Libby (a big-city girl) and Luke (the big dreamer) give up the city life to move to a small fishing village, where he buys and operates a commercial fishing boat and she runs a small diner that the locals love. The two of them are determined to live out his dream, when an event even Libby could not have prepared for leaves her running both businesses with the help of a friend. The Salty Dog is about a strong, independent woman who, when faced with hard times, never gives up – even when it comes to love.
I got this book free, as part of being in this lovely blog tour. Unfortunately, I have to tell you my honest thoughts on it… I was incredibly disappointed.
I guess the good thing about this book is that it’s short. I sped through this one in a day. And the other good thing… Well, nothing really comes to mind.
Libby, the main character, was pretty one dimensional. She loved Luke, and Harley, her dog, and she worked at a cafe. That’s all. She had no fears, or hopes. Her whole life revolved around the cafe and the dog. She tried to have an interesting romance with Jackson and Maxwell. But she was too busy being in love with her dead husband to make it interesting. I know I sound harsh, but I’ve seen shows where a woman struggles with losing her boyfriend/husband and finding new love. Nina in Offspring managed to make the same plot interesting. Libby was too flat to make it interesting.
The supporting cast were even worse. I had no idea who any of them were. I honestly though Blake was a girl for half the story, until Avery mentioned “her husband”. I thought those two were just friends. I didn’t get to know the other two who worked there either. I knew literally nothing about them apart from their ages. Not that Blake had a personality either. Avery was a good friend, and that was it. Oh, and don’t forget Libby’s best friend. She was randomly thrown in there for a chapter, just to give Libby advice.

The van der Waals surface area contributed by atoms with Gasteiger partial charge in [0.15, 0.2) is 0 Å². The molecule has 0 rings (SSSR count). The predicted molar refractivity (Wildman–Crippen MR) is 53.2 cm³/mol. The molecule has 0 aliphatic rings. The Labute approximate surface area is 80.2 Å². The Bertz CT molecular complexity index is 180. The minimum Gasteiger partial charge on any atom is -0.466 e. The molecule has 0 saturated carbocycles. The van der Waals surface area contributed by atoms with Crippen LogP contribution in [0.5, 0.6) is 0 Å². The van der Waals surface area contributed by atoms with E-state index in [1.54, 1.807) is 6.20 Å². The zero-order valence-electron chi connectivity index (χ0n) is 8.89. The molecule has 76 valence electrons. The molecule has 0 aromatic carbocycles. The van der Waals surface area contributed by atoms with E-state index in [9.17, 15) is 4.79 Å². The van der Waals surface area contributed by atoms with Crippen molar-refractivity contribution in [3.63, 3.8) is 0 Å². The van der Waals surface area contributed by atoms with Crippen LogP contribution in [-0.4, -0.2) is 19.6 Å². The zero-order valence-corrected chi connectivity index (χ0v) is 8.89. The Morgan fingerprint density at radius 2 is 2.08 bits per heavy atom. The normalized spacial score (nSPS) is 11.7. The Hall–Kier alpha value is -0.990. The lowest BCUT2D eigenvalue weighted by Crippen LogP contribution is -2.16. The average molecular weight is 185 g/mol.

The plot was incredibly rushed too. It was meant to be a love story, about Libby struggling with the loss of her husband, and how she could possibly move on. But the story with Luke was barely explained. We weren’t shown was happened, we were just told. We skimmed over the story, but were expected to feel sad for Libby’s loss. I need to know someone before I can miss them. I also need to know someone before I can want them to be together. And, unsurprisingly, there was no build up with the two other relationships. The men weren’t introduced well, Libby flirted them because they were attractive, they nearly had sex, then she picked one. With both of them. I know, love triangles are never great. But usually I can at least pick a side. This time, I honestly couldn’t care less who she chose.
Overall, I’m incredibly disappointed with this book. After so many 5 star reviews, I expected more.